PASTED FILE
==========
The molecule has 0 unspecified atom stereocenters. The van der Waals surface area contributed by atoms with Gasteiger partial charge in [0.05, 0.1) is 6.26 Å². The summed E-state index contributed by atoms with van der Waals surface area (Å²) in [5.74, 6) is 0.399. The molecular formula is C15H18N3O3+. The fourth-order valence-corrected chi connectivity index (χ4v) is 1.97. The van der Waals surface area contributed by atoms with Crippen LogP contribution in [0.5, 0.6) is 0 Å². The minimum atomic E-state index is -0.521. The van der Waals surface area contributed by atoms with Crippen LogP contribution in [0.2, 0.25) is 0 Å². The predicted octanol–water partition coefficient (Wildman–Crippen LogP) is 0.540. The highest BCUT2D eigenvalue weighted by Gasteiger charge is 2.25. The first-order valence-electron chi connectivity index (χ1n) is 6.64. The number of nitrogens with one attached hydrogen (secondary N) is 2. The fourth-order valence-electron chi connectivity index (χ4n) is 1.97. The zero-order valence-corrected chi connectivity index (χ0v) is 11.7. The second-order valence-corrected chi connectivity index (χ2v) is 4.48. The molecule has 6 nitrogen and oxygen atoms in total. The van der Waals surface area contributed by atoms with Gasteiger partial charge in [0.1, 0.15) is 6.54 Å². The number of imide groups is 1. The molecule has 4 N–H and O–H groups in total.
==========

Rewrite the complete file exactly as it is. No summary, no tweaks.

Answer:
The molecule has 0 unspecified atom stereocenters. The van der Waals surface area contributed by atoms with Gasteiger partial charge in [0.05, 0.1) is 6.26 Å². The summed E-state index contributed by atoms with van der Waals surface area (Å²) in [5.74, 6) is 0.399. The molecular formula is C15H18N3O3+. The fourth-order valence-corrected chi connectivity index (χ4v) is 1.97. The van der Waals surface area contributed by atoms with Crippen LogP contribution in [0.5, 0.6) is 0 Å². The minimum atomic E-state index is -0.521. The van der Waals surface area contributed by atoms with Crippen LogP contribution in [0.2, 0.25) is 0 Å². The predicted octanol–water partition coefficient (Wildman–Crippen LogP) is 0.540. The highest BCUT2D eigenvalue weighted by Gasteiger charge is 2.25. The first-order valence-electron chi connectivity index (χ1n) is 6.64. The number of nitrogens with one attached hydrogen (secondary N) is 2. The fourth-order valence-electron chi connectivity index (χ4n) is 1.97. The zero-order valence-corrected chi connectivity index (χ0v) is 11.7. The second-order valence-corrected chi connectivity index (χ2v) is 4.48. The molecule has 6 nitrogen and oxygen atoms in total. The van der Waals surface area contributed by atoms with Gasteiger partial charge in [0.1, 0.15) is 6.54 Å². The number of imide groups is 1. The molecule has 4 N–H and O–H groups in total.